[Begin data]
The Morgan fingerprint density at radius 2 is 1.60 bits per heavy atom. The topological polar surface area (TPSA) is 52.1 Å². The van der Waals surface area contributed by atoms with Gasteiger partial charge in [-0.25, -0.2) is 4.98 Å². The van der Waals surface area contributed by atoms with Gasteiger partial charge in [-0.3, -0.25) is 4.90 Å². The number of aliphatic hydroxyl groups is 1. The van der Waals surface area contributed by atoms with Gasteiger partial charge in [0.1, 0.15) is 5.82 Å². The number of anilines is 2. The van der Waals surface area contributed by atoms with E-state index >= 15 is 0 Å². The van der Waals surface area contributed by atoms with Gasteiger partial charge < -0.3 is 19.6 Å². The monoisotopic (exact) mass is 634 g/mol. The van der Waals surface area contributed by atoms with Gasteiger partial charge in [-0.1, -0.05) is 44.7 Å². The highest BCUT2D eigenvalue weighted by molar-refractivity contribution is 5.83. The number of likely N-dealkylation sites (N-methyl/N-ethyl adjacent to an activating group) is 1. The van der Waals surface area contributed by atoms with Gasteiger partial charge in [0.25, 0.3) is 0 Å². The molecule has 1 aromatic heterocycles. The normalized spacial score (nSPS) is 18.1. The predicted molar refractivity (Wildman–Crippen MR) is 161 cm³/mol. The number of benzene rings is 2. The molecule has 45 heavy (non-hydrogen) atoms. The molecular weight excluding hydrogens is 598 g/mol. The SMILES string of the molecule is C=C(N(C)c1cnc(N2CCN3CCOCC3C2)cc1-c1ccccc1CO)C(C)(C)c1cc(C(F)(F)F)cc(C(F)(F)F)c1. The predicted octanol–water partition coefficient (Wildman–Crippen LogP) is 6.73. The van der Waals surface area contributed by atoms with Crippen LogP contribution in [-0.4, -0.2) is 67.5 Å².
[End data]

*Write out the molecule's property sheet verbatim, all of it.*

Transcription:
The Morgan fingerprint density at radius 2 is 1.60 bits per heavy atom. The topological polar surface area (TPSA) is 52.1 Å². The van der Waals surface area contributed by atoms with Gasteiger partial charge in [-0.25, -0.2) is 4.98 Å². The van der Waals surface area contributed by atoms with Gasteiger partial charge in [-0.3, -0.25) is 4.90 Å². The number of aliphatic hydroxyl groups is 1. The van der Waals surface area contributed by atoms with Gasteiger partial charge in [0.1, 0.15) is 5.82 Å². The number of anilines is 2. The van der Waals surface area contributed by atoms with E-state index >= 15 is 0 Å². The van der Waals surface area contributed by atoms with Gasteiger partial charge < -0.3 is 19.6 Å². The monoisotopic (exact) mass is 634 g/mol. The van der Waals surface area contributed by atoms with Gasteiger partial charge in [-0.1, -0.05) is 44.7 Å². The highest BCUT2D eigenvalue weighted by molar-refractivity contribution is 5.83. The number of likely N-dealkylation sites (N-methyl/N-ethyl adjacent to an activating group) is 1. The van der Waals surface area contributed by atoms with Gasteiger partial charge in [0.25, 0.3) is 0 Å². The molecule has 1 aromatic heterocycles. The normalized spacial score (nSPS) is 18.1. The predicted molar refractivity (Wildman–Crippen MR) is 161 cm³/mol. The number of benzene rings is 2. The molecule has 45 heavy (non-hydrogen) atoms. The molecular weight excluding hydrogens is 598 g/mol. The SMILES string of the molecule is C=C(N(C)c1cnc(N2CCN3CCOCC3C2)cc1-c1ccccc1CO)C(C)(C)c1cc(C(F)(F)F)cc(C(F)(F)F)c1. The predicted octanol–water partition coefficient (Wildman–Crippen LogP) is 6.73. The van der Waals surface area contributed by atoms with Crippen LogP contribution in [-0.4, -0.2) is 67.5 Å².